I regularly use Locate32 for my fast indexing – and searching – of PC files. Plus I use Dropbox to store my shared files. So why not see if the two can work together? A bit of experimenting showed the answer was yes. Here’s one way to have an Index of one computer’s My Documents folder available on the other. And vice versa.
I know that Locate32 can support remote shares (aka \\server\share\) directly, but that has some considerations, not least of which is sharing out My Documents. So I thought of putting the Locate32 index for one computer (Notebook) on Dropbox and having it used in another (Desktop). The steps, all done using Locate32 3.1 RC3 build 10.5090 :
On your first PC
- On the first PC (Notebook), create the new Locate32 index database file. Call it Notebook Docs, with a similar Description. Have it index My Documents or equivalent
- Save the index (say notebook.docs.dbs) to your My Dropbox folder
- Update the Locate32 index and test that it works locally
These are standard steps for Locate32. Nothing extra is required on this ‘source’ PC. You can shutdown the Notebook now as we are finished. It is not needed for the following steps, including Searching its contents.
On your other PC
Now, on the other PC (Desktop) do this:
Start Locate32 and set it up to use the above index.
- Tools –> Settings –> Database
- Click on the Import button
- Navigate to My Dropbox and select the above index file (notebook.docs.dbs) and Open it
- On the Database options screen make two changes
- Uncheck “Update Globally”
- Check “Do not overwrite existing data (e.g…”
Your screen should look a bit like this:
- Click OK a few times to exit
Make the results display more friendly and obvious
Now you can search this Index (and others). A tip that helps further is to add the Database (name) or Database Description as a column on the main display/results screen. Just Right-Mouse on the column headings and select either the Database or Database Description. Makes it more obvious where the file really lives as can been seen below.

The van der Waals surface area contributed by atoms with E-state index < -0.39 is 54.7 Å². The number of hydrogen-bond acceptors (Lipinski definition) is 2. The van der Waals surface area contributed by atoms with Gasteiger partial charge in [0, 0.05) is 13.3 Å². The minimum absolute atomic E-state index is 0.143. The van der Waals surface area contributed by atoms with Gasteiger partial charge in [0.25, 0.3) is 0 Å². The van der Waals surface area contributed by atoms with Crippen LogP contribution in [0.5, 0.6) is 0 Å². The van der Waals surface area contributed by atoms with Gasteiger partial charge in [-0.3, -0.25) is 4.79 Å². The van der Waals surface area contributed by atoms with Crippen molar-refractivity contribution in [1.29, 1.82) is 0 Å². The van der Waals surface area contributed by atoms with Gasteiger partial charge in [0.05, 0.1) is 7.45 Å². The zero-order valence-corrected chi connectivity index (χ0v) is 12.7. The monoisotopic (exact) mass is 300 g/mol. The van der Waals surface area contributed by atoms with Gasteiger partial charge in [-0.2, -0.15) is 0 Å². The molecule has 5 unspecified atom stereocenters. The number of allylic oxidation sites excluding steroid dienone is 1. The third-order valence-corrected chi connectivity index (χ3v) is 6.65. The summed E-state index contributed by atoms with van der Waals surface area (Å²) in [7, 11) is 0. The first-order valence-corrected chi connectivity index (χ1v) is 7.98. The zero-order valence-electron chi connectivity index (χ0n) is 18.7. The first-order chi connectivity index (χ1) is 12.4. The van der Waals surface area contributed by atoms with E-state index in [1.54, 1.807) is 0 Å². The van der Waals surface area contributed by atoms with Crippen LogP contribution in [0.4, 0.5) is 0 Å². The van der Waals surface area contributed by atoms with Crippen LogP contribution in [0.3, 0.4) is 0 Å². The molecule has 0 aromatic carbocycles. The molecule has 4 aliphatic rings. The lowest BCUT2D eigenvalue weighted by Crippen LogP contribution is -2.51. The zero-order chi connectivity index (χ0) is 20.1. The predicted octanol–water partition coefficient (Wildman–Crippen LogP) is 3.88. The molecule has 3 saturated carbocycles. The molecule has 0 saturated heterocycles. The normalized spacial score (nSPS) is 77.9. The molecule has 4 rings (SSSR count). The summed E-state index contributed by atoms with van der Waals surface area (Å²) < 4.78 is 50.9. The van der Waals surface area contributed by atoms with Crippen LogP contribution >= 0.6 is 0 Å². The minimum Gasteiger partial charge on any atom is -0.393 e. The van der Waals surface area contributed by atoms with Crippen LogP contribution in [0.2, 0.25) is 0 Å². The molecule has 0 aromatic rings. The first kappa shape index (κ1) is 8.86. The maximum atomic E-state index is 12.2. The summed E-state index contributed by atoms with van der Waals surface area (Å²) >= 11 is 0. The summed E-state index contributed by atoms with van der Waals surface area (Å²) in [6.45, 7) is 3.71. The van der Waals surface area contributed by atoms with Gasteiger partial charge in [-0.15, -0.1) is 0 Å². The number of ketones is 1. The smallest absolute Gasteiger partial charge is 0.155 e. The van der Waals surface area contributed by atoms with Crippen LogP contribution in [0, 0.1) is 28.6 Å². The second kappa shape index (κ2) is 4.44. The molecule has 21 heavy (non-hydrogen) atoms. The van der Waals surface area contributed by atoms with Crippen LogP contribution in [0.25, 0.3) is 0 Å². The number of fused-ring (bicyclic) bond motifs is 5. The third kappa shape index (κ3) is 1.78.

So, I was wondering where my document on my Grampians Trip in 2010 was. I was on the Desktop PC, so did a quick search.
There it is! Note that the Database of Notebook Docs reminds me it’s on the other system – the Notebook.
Of course you can now do the vice-versa and create an Index for the Desktop and have it (read only) available via Dropbox on the Notebook. Or any other suitable computer.
Not much to say really. Except regularly backing up your key data is important. I have an external USB2 hard disk (appears as my Q: drive) and use Microsoft’s free SyncToy 2.1
I run it in contribute mode with my synching folders (folder-pairs) something like this
SyncToy (ST) was initially designed to keep the two folder-pairs (labelled Left and Right) in synch. So if you added a file to the Left folder then ran ST, it would copy that new file to the Right folder…of that pair. Or vice versa. Including changes/deletes.
Contribute mode in ST is newer and different, basically not really syncing, just copying from Left to Right and not deleting. It’s my quick and simple back up. Mainly My Documents, Music, business data (MYOB) and some text files/notes.